We ended the tour in St. Patrick’s Hall, which is the largest room in the state apartments. Parliament used to meet in this room, but now it is used for inaugurations and other stately functions. You can just sense the importance of the room when you enter, plus there are some pretty impressive paintings.
Dublin Castle Gardens
Just south of the Chapel Royal and the State Apartment behind a stone wall, you can find the Dublin Castle Gardens. These gardens were probably established early in the seventeenth century. At the heart of the gardens is the Dubh Linn Garden, where patterns representing sea serpents are cut into the grass. You should also visit the Garda Memorial Garden which honors members of Irish police who have been killed in the line of duty. The Dublin Castle gardens are not part of the guided tour and unfortunately, we did not have time to visit.
Dublin Castle Restaurant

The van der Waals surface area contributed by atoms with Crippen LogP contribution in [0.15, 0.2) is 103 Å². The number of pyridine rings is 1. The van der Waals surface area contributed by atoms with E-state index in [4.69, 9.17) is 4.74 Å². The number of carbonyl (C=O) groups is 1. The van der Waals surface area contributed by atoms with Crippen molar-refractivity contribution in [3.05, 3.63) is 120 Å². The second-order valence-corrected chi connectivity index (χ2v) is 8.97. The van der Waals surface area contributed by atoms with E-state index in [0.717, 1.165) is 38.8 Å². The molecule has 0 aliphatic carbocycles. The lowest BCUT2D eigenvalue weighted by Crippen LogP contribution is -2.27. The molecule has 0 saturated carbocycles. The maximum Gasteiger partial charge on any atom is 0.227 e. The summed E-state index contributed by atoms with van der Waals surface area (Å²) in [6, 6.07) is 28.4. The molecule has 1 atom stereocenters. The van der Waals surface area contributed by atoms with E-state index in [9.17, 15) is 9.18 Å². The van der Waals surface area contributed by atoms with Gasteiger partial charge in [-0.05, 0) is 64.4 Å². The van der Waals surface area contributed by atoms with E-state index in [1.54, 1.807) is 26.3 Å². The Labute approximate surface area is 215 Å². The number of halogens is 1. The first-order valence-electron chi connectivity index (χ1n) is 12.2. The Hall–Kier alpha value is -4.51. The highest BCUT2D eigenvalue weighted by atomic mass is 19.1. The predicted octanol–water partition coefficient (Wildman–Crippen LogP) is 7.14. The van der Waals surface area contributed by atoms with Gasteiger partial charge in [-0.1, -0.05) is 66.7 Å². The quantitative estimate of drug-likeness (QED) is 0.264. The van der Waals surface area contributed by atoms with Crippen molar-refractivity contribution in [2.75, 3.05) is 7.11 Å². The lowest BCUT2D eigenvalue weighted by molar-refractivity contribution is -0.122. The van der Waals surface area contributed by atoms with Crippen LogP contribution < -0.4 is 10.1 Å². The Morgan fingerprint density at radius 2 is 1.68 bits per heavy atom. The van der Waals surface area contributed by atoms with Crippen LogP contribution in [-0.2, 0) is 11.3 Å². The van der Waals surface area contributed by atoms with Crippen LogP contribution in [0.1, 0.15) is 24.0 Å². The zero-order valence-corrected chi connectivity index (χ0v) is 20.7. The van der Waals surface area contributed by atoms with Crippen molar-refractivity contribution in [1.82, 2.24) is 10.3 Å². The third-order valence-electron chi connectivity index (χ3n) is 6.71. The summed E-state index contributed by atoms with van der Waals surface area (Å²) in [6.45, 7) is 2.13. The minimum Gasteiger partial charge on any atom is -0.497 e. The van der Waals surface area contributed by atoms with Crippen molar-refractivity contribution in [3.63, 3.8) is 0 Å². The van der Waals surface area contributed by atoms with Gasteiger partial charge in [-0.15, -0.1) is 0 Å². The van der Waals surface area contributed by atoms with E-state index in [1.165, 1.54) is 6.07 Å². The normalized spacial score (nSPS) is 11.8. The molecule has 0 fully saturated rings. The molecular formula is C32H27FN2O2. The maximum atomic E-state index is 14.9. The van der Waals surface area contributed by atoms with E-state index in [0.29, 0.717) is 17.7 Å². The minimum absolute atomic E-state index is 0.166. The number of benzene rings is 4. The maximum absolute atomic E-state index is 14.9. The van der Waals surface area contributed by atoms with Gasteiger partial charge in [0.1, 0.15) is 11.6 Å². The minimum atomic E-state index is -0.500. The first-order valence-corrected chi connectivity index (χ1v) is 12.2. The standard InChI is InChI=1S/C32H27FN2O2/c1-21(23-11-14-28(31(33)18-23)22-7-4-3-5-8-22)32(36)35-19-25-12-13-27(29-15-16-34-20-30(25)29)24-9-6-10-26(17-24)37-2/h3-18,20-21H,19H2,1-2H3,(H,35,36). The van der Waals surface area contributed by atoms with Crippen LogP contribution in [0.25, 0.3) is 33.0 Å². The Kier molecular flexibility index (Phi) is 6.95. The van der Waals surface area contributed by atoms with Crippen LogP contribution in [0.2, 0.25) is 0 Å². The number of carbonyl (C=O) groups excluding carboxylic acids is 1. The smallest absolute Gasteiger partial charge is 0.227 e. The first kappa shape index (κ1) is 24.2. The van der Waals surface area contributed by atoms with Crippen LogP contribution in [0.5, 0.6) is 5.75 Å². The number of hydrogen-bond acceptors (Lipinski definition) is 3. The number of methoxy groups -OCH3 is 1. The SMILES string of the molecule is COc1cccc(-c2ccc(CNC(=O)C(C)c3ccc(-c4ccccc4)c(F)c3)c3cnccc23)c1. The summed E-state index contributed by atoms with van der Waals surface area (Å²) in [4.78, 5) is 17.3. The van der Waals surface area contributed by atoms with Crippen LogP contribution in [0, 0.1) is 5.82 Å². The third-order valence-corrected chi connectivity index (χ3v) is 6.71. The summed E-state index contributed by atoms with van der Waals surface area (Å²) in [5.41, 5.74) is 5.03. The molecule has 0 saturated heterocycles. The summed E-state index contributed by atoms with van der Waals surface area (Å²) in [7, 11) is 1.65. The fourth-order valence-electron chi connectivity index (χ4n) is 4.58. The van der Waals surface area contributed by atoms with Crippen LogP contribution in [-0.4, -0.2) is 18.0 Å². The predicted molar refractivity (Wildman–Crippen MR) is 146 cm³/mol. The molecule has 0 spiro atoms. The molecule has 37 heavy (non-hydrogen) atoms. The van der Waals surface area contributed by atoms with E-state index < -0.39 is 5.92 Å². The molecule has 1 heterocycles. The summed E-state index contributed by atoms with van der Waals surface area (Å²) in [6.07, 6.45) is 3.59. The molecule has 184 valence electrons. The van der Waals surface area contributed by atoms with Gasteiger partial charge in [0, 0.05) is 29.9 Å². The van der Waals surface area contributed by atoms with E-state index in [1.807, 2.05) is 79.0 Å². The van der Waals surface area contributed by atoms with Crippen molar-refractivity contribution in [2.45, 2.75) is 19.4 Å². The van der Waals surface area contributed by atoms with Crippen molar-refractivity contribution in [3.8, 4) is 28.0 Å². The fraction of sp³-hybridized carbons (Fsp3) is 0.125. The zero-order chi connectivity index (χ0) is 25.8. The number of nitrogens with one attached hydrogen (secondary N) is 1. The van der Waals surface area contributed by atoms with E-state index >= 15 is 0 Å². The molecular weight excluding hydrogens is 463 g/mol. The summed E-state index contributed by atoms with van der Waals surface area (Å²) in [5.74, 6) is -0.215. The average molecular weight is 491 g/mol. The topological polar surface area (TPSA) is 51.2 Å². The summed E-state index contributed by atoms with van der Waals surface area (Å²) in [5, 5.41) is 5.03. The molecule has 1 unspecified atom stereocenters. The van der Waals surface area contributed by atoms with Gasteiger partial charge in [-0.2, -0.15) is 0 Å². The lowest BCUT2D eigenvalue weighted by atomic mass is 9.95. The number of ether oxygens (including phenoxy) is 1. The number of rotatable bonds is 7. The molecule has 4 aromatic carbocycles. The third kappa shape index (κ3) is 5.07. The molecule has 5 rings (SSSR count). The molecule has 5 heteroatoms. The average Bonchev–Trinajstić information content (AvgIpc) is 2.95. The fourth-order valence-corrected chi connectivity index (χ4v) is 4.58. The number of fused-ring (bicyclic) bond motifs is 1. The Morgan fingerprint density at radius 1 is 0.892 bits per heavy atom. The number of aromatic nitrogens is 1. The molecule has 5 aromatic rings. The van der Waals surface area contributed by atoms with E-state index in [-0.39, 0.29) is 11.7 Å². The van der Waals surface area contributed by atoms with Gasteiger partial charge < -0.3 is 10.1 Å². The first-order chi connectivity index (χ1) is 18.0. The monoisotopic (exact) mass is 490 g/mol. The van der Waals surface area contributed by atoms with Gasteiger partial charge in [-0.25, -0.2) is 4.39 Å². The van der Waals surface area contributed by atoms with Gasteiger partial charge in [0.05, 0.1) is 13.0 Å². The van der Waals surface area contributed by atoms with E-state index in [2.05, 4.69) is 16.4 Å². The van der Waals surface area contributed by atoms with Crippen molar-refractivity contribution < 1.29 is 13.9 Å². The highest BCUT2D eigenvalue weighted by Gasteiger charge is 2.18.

The Terrace Café is located on the ground floor of the State Apartments in Dublin Castle. You can enjoy a relaxed coffee break or a healthy breakfast or lunch overlooking the Dublin Castle Gardens. They have great options for vegetarians and those that are gluten-free too.
I just love visiting castles and when they have so much history it is even more fascinating. I’m really glad I took the guided tour of Dublin Castle. What castles have you really enjoyed?
Expert Tips for Visiting Dublin Castle
- Take the guided tour so you can also see the Medieval Undercroft and the Chapel Royal.
- You may also want to download the app to learn even more about Dublin Castle.
- If you have time, check out the Revenue Museum and the Dublin Castle gardens.
The Weekly Postcard
We are happy to co-host the Weekly Postcard Linkup. Everyone is invited to join us and share their travel blog posts here beginning at 12 p.m. (PST) / 8 p.m. (GMT) Friday January 13th. The instructions are below, but if you have any questions, feel free to reach out to us. You can also check out last week’s posts here. Happy Travels!